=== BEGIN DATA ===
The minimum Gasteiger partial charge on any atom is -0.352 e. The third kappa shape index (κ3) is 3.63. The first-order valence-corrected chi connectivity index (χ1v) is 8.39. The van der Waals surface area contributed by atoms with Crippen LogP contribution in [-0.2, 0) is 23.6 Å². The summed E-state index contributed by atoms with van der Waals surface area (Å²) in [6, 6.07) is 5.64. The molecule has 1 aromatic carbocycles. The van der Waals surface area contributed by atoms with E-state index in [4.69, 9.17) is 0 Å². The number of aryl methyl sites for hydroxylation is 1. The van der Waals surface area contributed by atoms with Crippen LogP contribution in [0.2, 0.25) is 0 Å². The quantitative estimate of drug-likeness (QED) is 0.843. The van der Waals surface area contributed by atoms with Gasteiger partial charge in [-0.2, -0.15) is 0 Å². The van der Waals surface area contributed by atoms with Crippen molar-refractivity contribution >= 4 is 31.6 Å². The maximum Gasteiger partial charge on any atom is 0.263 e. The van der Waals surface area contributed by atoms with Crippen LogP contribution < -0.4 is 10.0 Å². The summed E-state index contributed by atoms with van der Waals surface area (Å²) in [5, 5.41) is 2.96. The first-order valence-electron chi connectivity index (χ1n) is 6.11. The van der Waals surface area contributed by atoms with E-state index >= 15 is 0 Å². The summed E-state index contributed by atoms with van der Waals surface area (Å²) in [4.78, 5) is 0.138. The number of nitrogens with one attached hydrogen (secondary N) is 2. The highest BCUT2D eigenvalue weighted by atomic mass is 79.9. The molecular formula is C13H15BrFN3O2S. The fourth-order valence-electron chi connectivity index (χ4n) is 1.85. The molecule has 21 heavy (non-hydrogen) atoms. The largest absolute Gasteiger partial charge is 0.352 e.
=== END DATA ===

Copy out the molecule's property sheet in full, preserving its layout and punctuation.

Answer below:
The minimum Gasteiger partial charge on any atom is -0.352 e. The third kappa shape index (κ3) is 3.63. The first-order valence-corrected chi connectivity index (χ1v) is 8.39. The van der Waals surface area contributed by atoms with Crippen LogP contribution in [-0.2, 0) is 23.6 Å². The summed E-state index contributed by atoms with van der Waals surface area (Å²) in [6, 6.07) is 5.64. The molecule has 1 aromatic carbocycles. The van der Waals surface area contributed by atoms with E-state index in [4.69, 9.17) is 0 Å². The number of aryl methyl sites for hydroxylation is 1. The van der Waals surface area contributed by atoms with Crippen LogP contribution in [0.2, 0.25) is 0 Å². The quantitative estimate of drug-likeness (QED) is 0.843. The van der Waals surface area contributed by atoms with Gasteiger partial charge in [-0.2, -0.15) is 0 Å². The van der Waals surface area contributed by atoms with Crippen molar-refractivity contribution >= 4 is 31.6 Å². The maximum Gasteiger partial charge on any atom is 0.263 e. The van der Waals surface area contributed by atoms with Crippen LogP contribution < -0.4 is 10.0 Å². The summed E-state index contributed by atoms with van der Waals surface area (Å²) in [5, 5.41) is 2.96. The first-order valence-electron chi connectivity index (χ1n) is 6.11. The van der Waals surface area contributed by atoms with E-state index >= 15 is 0 Å². The summed E-state index contributed by atoms with van der Waals surface area (Å²) in [4.78, 5) is 0.138. The number of nitrogens with one attached hydrogen (secondary N) is 2. The highest BCUT2D eigenvalue weighted by atomic mass is 79.9. The molecular formula is C13H15BrFN3O2S. The fourth-order valence-electron chi connectivity index (χ4n) is 1.85. The molecule has 21 heavy (non-hydrogen) atoms. The largest absolute Gasteiger partial charge is 0.352 e.